Database driven validations
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Your favorite rails validations driven not by code but by your data.


Add this line to your application's Gemfile:

gem 'active_conformity'

And then execute:

$ bundle

Or install it yourself as:

$ gem install active_conformity


ActiveConformity comes with a helpful install generator.

$ rails g active_conformity:install

This will generate a migration for you that creates the conformables table. The table responsible for storing all of the validation data. Additionally, it will create a module in your lib file where you can write custom validation methods.

ActiveConformity is for use when validating if objects are of a specific composition. For example, lets say you have the following model structure:

 class Car
    belongs_to :engine
    #attrs :size

 class Engine


In this example you have a database full of different engines. Each car instance has an engine. If you want ensure that the diesel engine is on a car of a size 2000 you have a couple of options.

class Car
  belongs_to :engine
  validate :proper_engine

    def proper_engine
        return true if size >= 2000 && == "diesel"
        errors.add("car is too small for diesel engine")

This works but can become very complex if you have lots of engines and each with their own special requirements of the car. ActiveConformity provides a way to add these conditions to your database, as json, and then run the validations from the persisted json, that json is referred to as a conformity_set.

diesel_engine = Engine.find_by(name: "diesel")
diesel_engine.add_conformity_set!( {size: {:numericality => { :greater_than => 2000} } }, conformist_type: "Car")

car = Car.create!(size: 2000, engine: diesel_engine)
car.conforms? # true
car2 = Car.create!(size: 1000, engine: diesel_engine)
car2.conforms? # false
car2.conformity_errors # [{size: "car is too small for diesel engine"}]

The add_conformity_set! method saves the json to your database any time a car has a diesel engine, calling .conforms? will check the car's size to ensure it can accomodate the diesel engine.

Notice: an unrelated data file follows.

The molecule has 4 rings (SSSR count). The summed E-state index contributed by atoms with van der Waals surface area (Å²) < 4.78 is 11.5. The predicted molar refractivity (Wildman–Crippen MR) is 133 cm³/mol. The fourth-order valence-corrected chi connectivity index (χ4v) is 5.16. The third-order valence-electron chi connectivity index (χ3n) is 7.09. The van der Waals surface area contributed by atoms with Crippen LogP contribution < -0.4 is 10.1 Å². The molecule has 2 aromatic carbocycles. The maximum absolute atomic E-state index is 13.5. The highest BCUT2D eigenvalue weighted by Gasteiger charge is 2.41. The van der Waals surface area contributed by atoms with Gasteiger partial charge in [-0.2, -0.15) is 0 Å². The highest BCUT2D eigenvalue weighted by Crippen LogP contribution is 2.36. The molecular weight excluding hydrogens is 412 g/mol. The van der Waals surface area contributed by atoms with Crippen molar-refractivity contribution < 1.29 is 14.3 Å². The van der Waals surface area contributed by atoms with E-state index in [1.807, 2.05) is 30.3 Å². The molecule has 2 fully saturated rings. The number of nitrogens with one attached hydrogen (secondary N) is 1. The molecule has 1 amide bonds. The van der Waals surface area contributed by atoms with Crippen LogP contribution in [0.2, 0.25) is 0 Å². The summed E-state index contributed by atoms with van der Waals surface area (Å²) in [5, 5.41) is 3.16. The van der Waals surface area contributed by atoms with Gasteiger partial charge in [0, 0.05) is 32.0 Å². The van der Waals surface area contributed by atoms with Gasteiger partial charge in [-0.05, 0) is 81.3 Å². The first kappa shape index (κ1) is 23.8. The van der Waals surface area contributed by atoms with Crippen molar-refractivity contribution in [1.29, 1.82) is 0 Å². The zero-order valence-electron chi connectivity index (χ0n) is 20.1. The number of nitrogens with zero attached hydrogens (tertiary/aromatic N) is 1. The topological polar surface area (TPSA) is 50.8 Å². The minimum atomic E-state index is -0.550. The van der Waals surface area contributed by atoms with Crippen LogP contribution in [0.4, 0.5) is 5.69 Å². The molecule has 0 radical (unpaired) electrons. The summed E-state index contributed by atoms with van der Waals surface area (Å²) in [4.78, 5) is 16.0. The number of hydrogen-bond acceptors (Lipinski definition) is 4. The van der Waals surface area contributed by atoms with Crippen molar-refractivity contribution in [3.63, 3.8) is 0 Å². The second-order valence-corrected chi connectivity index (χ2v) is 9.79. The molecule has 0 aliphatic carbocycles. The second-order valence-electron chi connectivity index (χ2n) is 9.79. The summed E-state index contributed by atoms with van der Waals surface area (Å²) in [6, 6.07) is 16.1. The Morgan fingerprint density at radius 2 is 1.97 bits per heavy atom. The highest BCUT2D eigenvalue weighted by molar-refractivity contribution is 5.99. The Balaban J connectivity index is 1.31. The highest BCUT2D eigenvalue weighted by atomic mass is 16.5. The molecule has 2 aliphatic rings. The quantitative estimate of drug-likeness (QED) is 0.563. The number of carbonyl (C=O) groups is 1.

Please note, lack of conformity does not prevent persistence as it does with .valid? in Rails. It is suggested that you implement this in a callback on the model.

ActiveConformity refers to the objects that tell other objects what do as conformables and the objects that are being told what to do as conformists. In the example above, the car is the conformist and the engine is the conformable.

There are several methods available to inspect what makes an object conform. In the previous example if you want to see all of the rules the car must conform to you can do the following.

car.aggregate_conformity_set # {:size=> {:numericality => { :greater_than => 2000} } }

This shows all of the validations that the model will have to run through when .conforms? is called.

In order to debug conformity errors, ActiveConformity provides several methods to query the database in order to get a better understanding of why the object conforms or does not.

car.conformable_references #returns [diesel_engine]

The conformable references returns a list of all the objects that the car gets a conformity set from. Additionally, for even more fine grained debugging you can call

car.conformity_sets_by_reference # {"Engine id: 1" =>{:size=> {:numericality => { :greater_than => 2000} } } }

This returns a complex hash that shows the id of all of the objects mapped to their individual conformity_set.

Removing Conformity sets

ActiveConformity provides two ways to remove a misplaced conformity rule or set from a conformable. For example, if you had incorrectly added an extra conformity set to the diesel engine, you could remove it like so:

# the bad rule
diesel_engine.add_conformity_set!( {size: {:numericality => { :greater_than => 999999} } }, conformist_type: "Car")
# remove it this way

Additionally, if you want to remove all of the conformity sets for a conformable, you can do the following:



After checking out the repo, run bin/setup to install dependencies. Then, run bin/console for an interactive prompt that will allow you to experiment.

To install this gem onto your local machine, run bundle exec rake install. To release a new version, update the version number in version.rb, and then run bundle exec rake release to create a git tag for the version, push git commits and tags, and push the .gem file to


  1. Fork it ([my-github-username]/active_conformity/fork )
  2. Create your feature branch (git checkout -b my-new-feature)
  3. Commit your changes (git commit -am 'Add some feature')
  4. Push to the branch (git push origin my-new-feature)
  5. Create a new Pull Request

Help and Inspiration

Thanks to Dan Barrett who has provided guidance and inspiration for this project.